After a couple years of sponsorship and partnership and a couple weeks of competition, Qatar got its proper Concacaf baptism on Thursday night in Austin, Texas.
The Gold Cup guest team, invited to this month’s confederation championship thanks to a wide-ranging relationship between the regional governing body and the influential 2022 World Cup host, could’ve been leading. In fact, it should’ve been leading a young U.S. side following a dominating first half.
But their semifinal somehow still was level when, after a lengthy VAR intervention, Qatar was awarded a penalty as the hour mark approached. The referee had made his decision, but U.S. midfielder Kellyn Acosta wasn’t going to let it go. He argued. He gestured. He stood right behind Qatar’s Hassan Al Haydos, the visitors’ most experienced player, as he waited and waited for permission to kick. Even after Acosta was steered from the penalty area, he continued his histrionics, increasing the collective commotion and involving several other players in shouting and shoving. Multiple minutes elapsed. Al Haydos was rattled, and the veteran with 144 caps curled his penalty meekly over the bar.
“It shows how much he wanted to win,” U.S. coach Gregg Berhalter said of Acosta’s intervention.
Welcome to Concacaf, and thanks for coming. Acosta’s brilliant bit of gamesmanship—the sort of dark arts that have bedeviled the U.S. against other regional foes—was the first turning point at Q2 Stadium. Qatar had done everything right, but it hadn’t been rewarded. These games require more, and the Asian champs were shaken. Berhalter then unleashed a wave of subs, the U.S. found another gear and Gyasi Zardes did the honors, scoring the 86th-minute goal that sent the Americans to another 1-0 victory—their fourth of the tournament—and Sunday’s Gold Cup final in Las Vegas. They’ll play Mexico, which beat Canada, 2–1, later Thursday in Houston on Hector Herrera's goal deep into second-half stoppage time.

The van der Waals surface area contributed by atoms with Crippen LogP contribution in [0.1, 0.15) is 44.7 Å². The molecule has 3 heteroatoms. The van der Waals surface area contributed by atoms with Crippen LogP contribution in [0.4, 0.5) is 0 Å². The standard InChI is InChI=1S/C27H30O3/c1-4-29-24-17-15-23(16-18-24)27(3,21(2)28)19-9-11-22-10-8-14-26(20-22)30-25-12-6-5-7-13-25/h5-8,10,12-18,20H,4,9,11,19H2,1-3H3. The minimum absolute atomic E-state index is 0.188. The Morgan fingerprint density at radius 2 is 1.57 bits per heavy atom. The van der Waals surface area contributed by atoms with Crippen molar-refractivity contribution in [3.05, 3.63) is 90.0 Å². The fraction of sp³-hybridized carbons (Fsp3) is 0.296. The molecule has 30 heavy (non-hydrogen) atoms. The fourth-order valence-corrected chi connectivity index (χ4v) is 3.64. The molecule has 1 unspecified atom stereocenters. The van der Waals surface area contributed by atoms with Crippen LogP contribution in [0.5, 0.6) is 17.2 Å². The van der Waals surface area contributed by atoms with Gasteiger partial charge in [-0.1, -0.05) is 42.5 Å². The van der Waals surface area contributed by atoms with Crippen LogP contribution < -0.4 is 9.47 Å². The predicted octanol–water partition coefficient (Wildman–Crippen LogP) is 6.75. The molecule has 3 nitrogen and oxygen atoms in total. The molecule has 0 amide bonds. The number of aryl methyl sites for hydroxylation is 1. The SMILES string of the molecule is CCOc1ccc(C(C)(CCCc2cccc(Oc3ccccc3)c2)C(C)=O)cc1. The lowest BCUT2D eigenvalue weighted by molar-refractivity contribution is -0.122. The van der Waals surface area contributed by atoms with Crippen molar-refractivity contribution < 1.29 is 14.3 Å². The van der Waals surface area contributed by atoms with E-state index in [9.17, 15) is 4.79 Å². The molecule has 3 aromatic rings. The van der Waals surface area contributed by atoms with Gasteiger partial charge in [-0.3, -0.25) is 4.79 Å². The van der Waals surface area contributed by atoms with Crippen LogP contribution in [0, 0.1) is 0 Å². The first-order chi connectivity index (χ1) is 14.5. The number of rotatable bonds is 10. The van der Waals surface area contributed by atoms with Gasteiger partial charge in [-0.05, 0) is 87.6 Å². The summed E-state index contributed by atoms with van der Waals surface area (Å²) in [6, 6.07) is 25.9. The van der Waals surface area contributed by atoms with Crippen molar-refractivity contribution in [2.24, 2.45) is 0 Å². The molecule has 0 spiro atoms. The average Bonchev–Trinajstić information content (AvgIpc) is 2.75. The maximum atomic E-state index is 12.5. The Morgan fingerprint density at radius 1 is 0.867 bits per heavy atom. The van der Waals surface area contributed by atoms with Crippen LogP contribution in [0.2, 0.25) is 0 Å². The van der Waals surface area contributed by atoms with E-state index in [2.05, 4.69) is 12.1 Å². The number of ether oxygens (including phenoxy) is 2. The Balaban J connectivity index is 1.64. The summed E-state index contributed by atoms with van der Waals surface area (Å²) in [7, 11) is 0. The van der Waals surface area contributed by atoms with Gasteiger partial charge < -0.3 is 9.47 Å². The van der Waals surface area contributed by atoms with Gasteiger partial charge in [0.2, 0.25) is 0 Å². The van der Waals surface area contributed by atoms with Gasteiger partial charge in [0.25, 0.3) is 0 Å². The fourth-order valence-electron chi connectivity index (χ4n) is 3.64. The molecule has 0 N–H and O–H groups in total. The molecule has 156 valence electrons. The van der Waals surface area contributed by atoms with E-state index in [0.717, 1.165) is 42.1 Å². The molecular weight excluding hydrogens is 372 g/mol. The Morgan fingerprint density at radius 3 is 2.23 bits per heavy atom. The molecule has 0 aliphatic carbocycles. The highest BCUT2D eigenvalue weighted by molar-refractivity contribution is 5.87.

It will be the U.S.’s third straight Gold Cup final, its record 12th and perhaps its most unlikely. The odds were against the Americans right from the tournament’s start because of Berhalter’s decision to bring a younger, untested squad while resting his European A-listers. And they were still against the U.S. on Thursday. Qatar was the Gold Cup’s highest scoring team—a cohesive, experienced force whose players averaged at least 50 more caps than the U.S. A Maroon victory wouldn’t have been an upset and, during the first half, it seemed inevitable. Starting the same 4-3-3 that took the field against Jamaica in Sunday’s quarterfinal, the U.S. created next to nothing and was in frequent trouble in back.
Goalkeeper Matt Turner made all the difference, conjuring a pair of finger-tip saves two minutes apart in the first half that kept the match scoreless.
Several other Qatari shots were wayward. Meanwhile, despite Qatar’s relatively low pressure, the Americans did little with their advantage in possession and struggled to connect the forwards to the midfield, break defenders down 1-v-1 or play passes in behind.